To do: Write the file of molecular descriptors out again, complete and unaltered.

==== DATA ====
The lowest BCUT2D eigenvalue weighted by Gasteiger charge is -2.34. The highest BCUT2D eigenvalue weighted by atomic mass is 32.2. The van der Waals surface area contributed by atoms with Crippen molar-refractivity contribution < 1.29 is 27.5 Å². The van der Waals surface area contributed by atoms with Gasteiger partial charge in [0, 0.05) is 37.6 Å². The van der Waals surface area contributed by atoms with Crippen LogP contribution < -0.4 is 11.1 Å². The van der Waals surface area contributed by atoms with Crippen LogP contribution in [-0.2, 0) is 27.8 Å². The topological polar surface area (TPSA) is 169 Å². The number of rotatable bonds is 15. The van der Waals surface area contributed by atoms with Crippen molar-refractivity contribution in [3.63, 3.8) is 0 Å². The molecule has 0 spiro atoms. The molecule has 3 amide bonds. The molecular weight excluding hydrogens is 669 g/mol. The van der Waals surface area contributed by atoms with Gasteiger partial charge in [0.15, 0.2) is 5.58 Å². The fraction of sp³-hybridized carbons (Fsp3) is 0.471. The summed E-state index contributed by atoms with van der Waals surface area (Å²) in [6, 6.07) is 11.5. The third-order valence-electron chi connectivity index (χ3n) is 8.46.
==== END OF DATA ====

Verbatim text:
The lowest BCUT2D eigenvalue weighted by Gasteiger charge is -2.34. The highest BCUT2D eigenvalue weighted by atomic mass is 32.2. The van der Waals surface area contributed by atoms with Crippen molar-refractivity contribution < 1.29 is 27.5 Å². The van der Waals surface area contributed by atoms with Gasteiger partial charge in [0, 0.05) is 37.6 Å². The van der Waals surface area contributed by atoms with Crippen LogP contribution < -0.4 is 11.1 Å². The van der Waals surface area contributed by atoms with Crippen LogP contribution in [-0.2, 0) is 27.8 Å². The topological polar surface area (TPSA) is 169 Å². The number of rotatable bonds is 15. The van der Waals surface area contributed by atoms with Crippen molar-refractivity contribution in [3.63, 3.8) is 0 Å². The molecule has 0 spiro atoms. The molecule has 3 amide bonds. The molecular weight excluding hydrogens is 669 g/mol. The van der Waals surface area contributed by atoms with Gasteiger partial charge in [0.15, 0.2) is 5.58 Å². The fraction of sp³-hybridized carbons (Fsp3) is 0.471. The summed E-state index contributed by atoms with van der Waals surface area (Å²) in [6, 6.07) is 11.5. The third-order valence-electron chi connectivity index (χ3n) is 8.46.